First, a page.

There are five main parts to a lab report: The
title, the aim, the method, the results and the conclusion. Here is
what to include in each one:
- Start with the heading such as "Natural Science" or
- Then put an appropriate title. "Investigating the
Refraction of Light" is an appropriate title while "Science
Project" is not. The title should be informative and brief - make
sure it is not too general.
- The aim of an experiment is the objective. In other words, it
says what can be learned from the experiment. "To see how
light is affected by lenses and plates of glass of various thickness."
- The aim should be brief - one or two lines.
- If a hypothesis was formulated before the experiment was done, than
it should be written here. In addition, any
good hypothesis should be backed up with an appropriate justification.
- If a sheet explaining the method was used in class,
often it is enough in this section to write "See instruction sheet . . .
" and put the title of the sheet used.
- If it is necessary to write out the method, follow
these instructions: Similar to a recipe in order to make a cake, the method includes all
the information necessary to successfully carry out
- All the materials needed
(this is usually in the form of a separate list).
- A step-by-step description
of what was done during the experiment.
- It should be written using language such as "The
beaker is placed on the tripod and heated for four minutes".
Do not use first person such as "We took the beaker
- Include the times of each operation, what things should be
- Be precise about units: "the Petri dishes
were kept at 37°C for 7 days", "16 grams of magnesium
oxide werer collected."
- A diagram or images to
illustrate the apparatus used and how it was set up. It can
be a drawing or a photo.
- Try to keep the method as brief but precise and clear as
possible. Someone who has never seen the experiment before
should be able to take your paper and repeat the experiment without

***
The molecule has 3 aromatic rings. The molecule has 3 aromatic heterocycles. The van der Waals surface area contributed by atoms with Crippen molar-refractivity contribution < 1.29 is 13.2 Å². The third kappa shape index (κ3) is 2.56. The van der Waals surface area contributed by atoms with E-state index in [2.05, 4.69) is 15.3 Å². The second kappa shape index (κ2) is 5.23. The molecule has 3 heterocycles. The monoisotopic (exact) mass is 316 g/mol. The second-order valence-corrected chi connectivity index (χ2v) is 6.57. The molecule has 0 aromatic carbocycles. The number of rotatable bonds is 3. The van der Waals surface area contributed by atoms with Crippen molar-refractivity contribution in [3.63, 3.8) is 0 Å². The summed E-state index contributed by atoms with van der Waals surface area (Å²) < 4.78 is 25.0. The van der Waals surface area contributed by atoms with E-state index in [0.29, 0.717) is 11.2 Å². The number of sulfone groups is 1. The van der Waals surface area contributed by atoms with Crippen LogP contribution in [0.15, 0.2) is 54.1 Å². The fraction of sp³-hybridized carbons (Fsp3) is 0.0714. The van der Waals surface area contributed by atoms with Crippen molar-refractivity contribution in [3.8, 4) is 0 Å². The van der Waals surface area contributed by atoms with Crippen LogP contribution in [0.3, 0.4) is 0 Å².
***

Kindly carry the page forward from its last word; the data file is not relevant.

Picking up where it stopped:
having to ask you "What's this part here?" or "How did
you do this?"
- The results of the experiment are your observations.
Observations are what you saw, heard, felt, etc. during the
experiment. In the results we put what happened during the
experiment but we do not state any interpretations of the results.
- The results are sometimes only qualitative,
sometimes only quantitative, but often they are both.
Qualitative refers to results which do not have numbers associated with
them: colors, effervescence (fizzing), texture (smooth or rough),
etc. Quantitative refers to results which have numbers: 109
bubbles, 37°C, 12.8 cm, 110 Volts, etc.
- Often, a diagram shows the results best. If you have any
photos of the results, put them in this section.
- If many quantitative results were found, they can be shown
as a graph or as a table.
- The conclusion is the most challenging part of the lab report
because it involves analyzing the experiment and it tries to explain
what the experiment proves. The conclusion includes some or all
of the following information:
- Interpretations of the
results. In other words, what do the observations
mean? For example, if an indicator turned from blue to red,
explain what significance that has.
- If a hypothesis was given in the aim, the conclusion should
state whether the hypothesis was confirmed or contradicted by the
- Sources of error - if
unexpected results were obtained, what possible flaws might have
existed in the way the experiment was set up? How could the
experiment be improved?
- The best place to start when writing the conclusion is
to go back to the aim.
Read it again and see what the experiment was trying to show. Did it
show that or something totally different?
- The conclusion may only be one paragraph but usually takes several
paragraphs to explain fully. Remember, the
results are what you got, and the conclusion is what you learned.